U.S. Senate votes against voluntary GMO labeling bill
Members of the U.S. Senate voted against a voluntary GMO labeling bill by a small margin last week.
The bill failed to move forward in the Senate with a 49-48 vote, according to the Associated Press. It needed 60 votes to move forward. The bill would have wiped out state laws that require products to be labeled to make one national standard.
Those opposed to the bill include Sen. Michael Bennet, D-Colo., who was one of six to vote against the bill in the Senate Agriculture Committee.
“The bill before the Senate doesn’t strike the right balance for Colorado producers, food and beverage makers, distributors, retailers and consumers,” Bennet said in a news release. “We need a bipartisan solution that respects consumers’ right to know what’s in their food while ensuring a GMO labeling standard is fairly applied across the country.”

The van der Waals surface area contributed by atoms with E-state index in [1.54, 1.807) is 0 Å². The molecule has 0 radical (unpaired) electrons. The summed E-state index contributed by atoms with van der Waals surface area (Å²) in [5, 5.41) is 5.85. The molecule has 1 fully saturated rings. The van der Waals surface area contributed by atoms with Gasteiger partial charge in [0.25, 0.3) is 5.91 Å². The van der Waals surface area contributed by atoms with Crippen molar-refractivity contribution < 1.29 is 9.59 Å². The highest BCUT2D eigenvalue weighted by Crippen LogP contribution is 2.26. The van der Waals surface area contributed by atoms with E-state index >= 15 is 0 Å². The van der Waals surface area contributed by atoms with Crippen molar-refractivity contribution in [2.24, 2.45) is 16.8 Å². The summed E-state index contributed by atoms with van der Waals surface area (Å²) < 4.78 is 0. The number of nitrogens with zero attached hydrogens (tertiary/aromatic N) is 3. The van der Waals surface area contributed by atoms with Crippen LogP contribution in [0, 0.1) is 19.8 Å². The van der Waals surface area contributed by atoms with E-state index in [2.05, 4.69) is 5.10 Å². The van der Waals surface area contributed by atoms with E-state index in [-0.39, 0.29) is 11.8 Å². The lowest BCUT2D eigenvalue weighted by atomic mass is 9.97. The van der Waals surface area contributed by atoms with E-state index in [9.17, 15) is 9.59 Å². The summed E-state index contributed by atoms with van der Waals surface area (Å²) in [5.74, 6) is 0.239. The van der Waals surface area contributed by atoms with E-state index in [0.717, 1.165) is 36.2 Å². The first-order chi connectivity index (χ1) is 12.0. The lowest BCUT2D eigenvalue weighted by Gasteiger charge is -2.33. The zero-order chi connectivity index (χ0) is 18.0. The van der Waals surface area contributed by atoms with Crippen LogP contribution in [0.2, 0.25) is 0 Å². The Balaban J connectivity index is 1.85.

Those opposed to the bill argued people have a right to know whether their was produced with GMOs, while those in favor said the national standard would prevent producers and manufacturers from needing to change how their food is labeled on a state-by-state basis.
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